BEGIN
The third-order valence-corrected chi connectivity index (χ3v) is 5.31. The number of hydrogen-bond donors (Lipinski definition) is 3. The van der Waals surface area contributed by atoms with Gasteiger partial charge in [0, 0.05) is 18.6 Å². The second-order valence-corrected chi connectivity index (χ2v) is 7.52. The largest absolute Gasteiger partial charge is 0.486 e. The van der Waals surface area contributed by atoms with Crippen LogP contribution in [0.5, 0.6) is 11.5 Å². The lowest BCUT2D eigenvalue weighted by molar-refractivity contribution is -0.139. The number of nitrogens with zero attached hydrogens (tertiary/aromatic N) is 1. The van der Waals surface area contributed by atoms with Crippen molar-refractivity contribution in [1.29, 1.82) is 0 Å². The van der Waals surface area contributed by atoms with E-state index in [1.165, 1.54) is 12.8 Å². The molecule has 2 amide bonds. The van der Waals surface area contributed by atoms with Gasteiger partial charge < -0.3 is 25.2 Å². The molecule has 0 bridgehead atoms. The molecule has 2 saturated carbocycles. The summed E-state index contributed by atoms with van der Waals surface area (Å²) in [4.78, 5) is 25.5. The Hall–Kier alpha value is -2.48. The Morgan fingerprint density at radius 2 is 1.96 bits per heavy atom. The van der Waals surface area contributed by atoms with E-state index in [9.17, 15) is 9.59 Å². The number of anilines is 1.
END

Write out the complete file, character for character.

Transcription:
The third-order valence-corrected chi connectivity index (χ3v) is 5.31. The number of hydrogen-bond donors (Lipinski definition) is 3. The van der Waals surface area contributed by atoms with Gasteiger partial charge in [0, 0.05) is 18.6 Å². The second-order valence-corrected chi connectivity index (χ2v) is 7.52. The largest absolute Gasteiger partial charge is 0.486 e. The van der Waals surface area contributed by atoms with Crippen LogP contribution in [0.5, 0.6) is 11.5 Å². The lowest BCUT2D eigenvalue weighted by molar-refractivity contribution is -0.139. The number of nitrogens with zero attached hydrogens (tertiary/aromatic N) is 1. The van der Waals surface area contributed by atoms with Crippen molar-refractivity contribution in [1.29, 1.82) is 0 Å². The van der Waals surface area contributed by atoms with E-state index in [1.165, 1.54) is 12.8 Å². The molecule has 2 amide bonds. The van der Waals surface area contributed by atoms with Gasteiger partial charge < -0.3 is 25.2 Å². The molecule has 0 bridgehead atoms. The molecule has 2 saturated carbocycles. The summed E-state index contributed by atoms with van der Waals surface area (Å²) in [4.78, 5) is 25.5. The Hall–Kier alpha value is -2.48. The Morgan fingerprint density at radius 2 is 1.96 bits per heavy atom. The van der Waals surface area contributed by atoms with E-state index in [9.17, 15) is 9.59 Å². The number of anilines is 1.